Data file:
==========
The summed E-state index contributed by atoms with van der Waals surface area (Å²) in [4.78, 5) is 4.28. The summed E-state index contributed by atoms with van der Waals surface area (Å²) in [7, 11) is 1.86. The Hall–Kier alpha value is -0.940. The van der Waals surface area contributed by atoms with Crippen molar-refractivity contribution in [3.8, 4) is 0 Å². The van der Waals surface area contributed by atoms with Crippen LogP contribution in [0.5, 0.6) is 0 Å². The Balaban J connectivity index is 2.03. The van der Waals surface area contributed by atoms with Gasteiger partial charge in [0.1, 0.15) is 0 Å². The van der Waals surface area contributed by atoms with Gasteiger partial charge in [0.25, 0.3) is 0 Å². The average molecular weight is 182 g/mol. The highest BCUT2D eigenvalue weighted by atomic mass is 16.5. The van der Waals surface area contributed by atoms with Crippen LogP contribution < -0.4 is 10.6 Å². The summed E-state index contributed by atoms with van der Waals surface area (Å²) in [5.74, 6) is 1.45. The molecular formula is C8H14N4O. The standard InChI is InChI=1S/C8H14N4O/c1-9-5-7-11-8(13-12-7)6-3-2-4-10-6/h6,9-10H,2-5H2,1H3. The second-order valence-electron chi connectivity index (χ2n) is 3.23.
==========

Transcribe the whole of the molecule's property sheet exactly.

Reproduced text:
The summed E-state index contributed by atoms with van der Waals surface area (Å²) in [4.78, 5) is 4.28. The summed E-state index contributed by atoms with van der Waals surface area (Å²) in [7, 11) is 1.86. The Hall–Kier alpha value is -0.940. The van der Waals surface area contributed by atoms with Crippen molar-refractivity contribution in [3.8, 4) is 0 Å². The van der Waals surface area contributed by atoms with Crippen LogP contribution in [0.5, 0.6) is 0 Å². The Balaban J connectivity index is 2.03. The van der Waals surface area contributed by atoms with Gasteiger partial charge in [0.1, 0.15) is 0 Å². The van der Waals surface area contributed by atoms with Gasteiger partial charge in [0.25, 0.3) is 0 Å². The average molecular weight is 182 g/mol. The highest BCUT2D eigenvalue weighted by atomic mass is 16.5. The van der Waals surface area contributed by atoms with Crippen LogP contribution < -0.4 is 10.6 Å². The summed E-state index contributed by atoms with van der Waals surface area (Å²) in [5.74, 6) is 1.45. The molecular formula is C8H14N4O. The standard InChI is InChI=1S/C8H14N4O/c1-9-5-7-11-8(13-12-7)6-3-2-4-10-6/h6,9-10H,2-5H2,1H3. The second-order valence-electron chi connectivity index (χ2n) is 3.23.